Street lighting may be considered an obvious means of preventing road traffic crashes, but the scientific evidence for this has been uncertain and many studies are decades out of date. Some even suggest that drivers 'feel' safer on better lit roads and may speed up as a result. But a systematic review by Cochrane Researchers now shows that street lighting does indeed reduce crashes and injuries on the roads.
The World Health Organization estimates that 1 million people die each year on the world's roads and up to an additional 50 million are injured, causing an estimated global bill of $578 billion.
"Road traffic crashes are not just the unfortunate culmination of chance, but are events that can be analysed so that the risk factors are identified and then addressed. Darkness is a risk factor - street lighting is therefore a valuable tool," said lead researcher, Fiona Beyer, of the Institute of Health and Society at the University of Newcastle in the UK.
The researchers reached their conclusions by pooling data from 14 studies on the effects of street lighting on road safety. They found that street lighting reduced total crashes by between 32% and 55%, and fatal injury crashes by 77%.
Without intervention, the number of deaths due to road traffic crashes is expected to reach 2.3 million by 2020. It is thought that nine out of ten deaths will occur in low and middle income countries. But Beyer says the results may also have implications for policy makers who plan to reduce public street lighting under the premise of cutting carbon emissions and costs.
"In the UK, an increasing number of local councils are looking to turn off some public street lighting in a move to reduce costs and carbon emissions. The potential adverse road safety impact of such a policy should be carefully considered in light of our findings," said Beyer.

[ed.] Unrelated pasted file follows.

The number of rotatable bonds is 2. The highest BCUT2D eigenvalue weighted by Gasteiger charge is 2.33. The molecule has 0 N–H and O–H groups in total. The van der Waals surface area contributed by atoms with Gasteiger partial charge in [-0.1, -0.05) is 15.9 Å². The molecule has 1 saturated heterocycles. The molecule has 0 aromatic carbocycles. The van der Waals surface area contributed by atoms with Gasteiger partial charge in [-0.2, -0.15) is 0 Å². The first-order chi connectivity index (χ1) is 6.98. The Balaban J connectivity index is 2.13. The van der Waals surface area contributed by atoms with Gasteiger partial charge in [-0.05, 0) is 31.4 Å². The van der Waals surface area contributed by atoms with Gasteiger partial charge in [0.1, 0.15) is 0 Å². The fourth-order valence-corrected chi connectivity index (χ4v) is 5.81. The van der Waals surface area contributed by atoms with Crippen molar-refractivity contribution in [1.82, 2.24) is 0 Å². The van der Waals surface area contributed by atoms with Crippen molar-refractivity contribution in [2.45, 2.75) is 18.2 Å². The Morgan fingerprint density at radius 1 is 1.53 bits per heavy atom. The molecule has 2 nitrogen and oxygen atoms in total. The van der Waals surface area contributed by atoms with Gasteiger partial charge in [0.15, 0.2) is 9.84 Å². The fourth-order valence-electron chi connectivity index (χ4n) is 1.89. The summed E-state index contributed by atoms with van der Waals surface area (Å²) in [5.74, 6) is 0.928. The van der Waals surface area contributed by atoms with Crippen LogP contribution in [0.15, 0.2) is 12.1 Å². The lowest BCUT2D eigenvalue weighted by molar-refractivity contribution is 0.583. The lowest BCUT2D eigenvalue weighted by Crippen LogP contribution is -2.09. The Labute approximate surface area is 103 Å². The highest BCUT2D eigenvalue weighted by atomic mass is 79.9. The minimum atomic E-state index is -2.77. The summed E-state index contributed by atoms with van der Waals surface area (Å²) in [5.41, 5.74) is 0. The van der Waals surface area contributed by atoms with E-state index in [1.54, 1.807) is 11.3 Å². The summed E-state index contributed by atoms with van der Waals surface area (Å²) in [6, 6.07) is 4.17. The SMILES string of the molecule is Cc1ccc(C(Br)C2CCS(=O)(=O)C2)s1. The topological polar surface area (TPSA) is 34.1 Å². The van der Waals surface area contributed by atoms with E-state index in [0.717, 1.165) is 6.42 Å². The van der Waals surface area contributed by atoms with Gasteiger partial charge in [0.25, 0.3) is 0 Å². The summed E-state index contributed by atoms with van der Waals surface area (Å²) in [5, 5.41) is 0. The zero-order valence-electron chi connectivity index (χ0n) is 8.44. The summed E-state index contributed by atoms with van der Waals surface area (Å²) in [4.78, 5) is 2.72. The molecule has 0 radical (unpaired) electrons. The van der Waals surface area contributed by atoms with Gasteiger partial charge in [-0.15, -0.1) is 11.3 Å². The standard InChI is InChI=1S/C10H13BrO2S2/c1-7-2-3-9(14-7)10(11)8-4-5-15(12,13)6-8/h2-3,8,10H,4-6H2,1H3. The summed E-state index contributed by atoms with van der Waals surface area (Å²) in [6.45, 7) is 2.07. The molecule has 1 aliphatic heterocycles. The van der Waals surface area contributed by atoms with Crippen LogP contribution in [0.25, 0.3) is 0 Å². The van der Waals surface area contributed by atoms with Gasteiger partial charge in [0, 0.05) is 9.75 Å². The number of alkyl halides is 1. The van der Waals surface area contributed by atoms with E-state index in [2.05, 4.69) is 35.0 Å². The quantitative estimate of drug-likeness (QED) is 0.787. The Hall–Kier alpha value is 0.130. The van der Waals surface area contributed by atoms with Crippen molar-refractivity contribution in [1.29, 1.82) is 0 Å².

Jennifer Beal | alfa
Tool helps cities to plan electric bus routes, and calculate the benefits
09.01.2017 | International Institute for Applied Systems Analysis (IIASA)
Realistic training for extreme flight conditions
28.12.2016 | Technical University of Munich (TUM)
The Institute of Semiconductor Technology and the Institute of Physical and Theoretical Chemistry, both members of the Laboratory for Emerging Nanometrology (LENA), at Technische Universität Braunschweig are partners in a new European research project entitled ChipScope, which aims to develop a completely new and extremely small optical microscope capable of observing the interior of living cells in real time. A consortium of 7 partners from 5 countries will tackle this issue with very ambitious objectives during a four-year research program.
To demonstrate the usefulness of this new scientific tool, at the end of the project the developed chip-sized microscope will be used to observe in real-time...
Astronomers from Bonn and Tautenburg in Thuringia (Germany) used the 100-m radio telescope at Effelsberg to observe several galaxy clusters. At the edges of these large accumulations of dark matter, stellar systems (galaxies), hot gas, and charged particles, they found magnetic fields that are exceptionally ordered over distances of many million light years. This makes them the most extended magnetic fields in the universe known so far.
The results will be published on March 22 in the journal „Astronomy & Astrophysics“.
Galaxy clusters are the largest gravitationally bound structures in the universe. With a typical extent of about 10 million light years, i.e. 100 times the...
Researchers at the Goethe University Frankfurt, together with partners from the University of Tübingen in Germany and Queen Mary University as well as Francis Crick Institute from London (UK) have developed a novel technology to decipher the secret ubiquitin code.
Ubiquitin is a small protein that can be linked to other cellular proteins, thereby controlling and modulating their functions. The attachment occurs in many...
In the eternal search for next generation high-efficiency solar cells and LEDs, scientists at Los Alamos National Laboratory and their partners are creating...
Silicon nanosheets are thin, two-dimensional layers with exceptional optoelectronic properties very similar to those of graphene. Albeit, the nanosheets are less stable. Now researchers at the Technical University of Munich (TUM) have, for the first time ever, produced a composite material combining silicon nanosheets and a polymer that is both UV-resistant and easy to process. This brings the scientists a significant step closer to industrial applications like flexible displays and photosensors.
Silicon nanosheets are thin, two-dimensional layers with exceptional optoelectronic properties very similar to those of graphene. Albeit, the nanosheets are...
20.03.2017 | Event News
14.03.2017 | Event News
07.03.2017 | Event News
29.03.2017 | Materials Sciences
29.03.2017 | Physics and Astronomy
29.03.2017 | Earth Sciences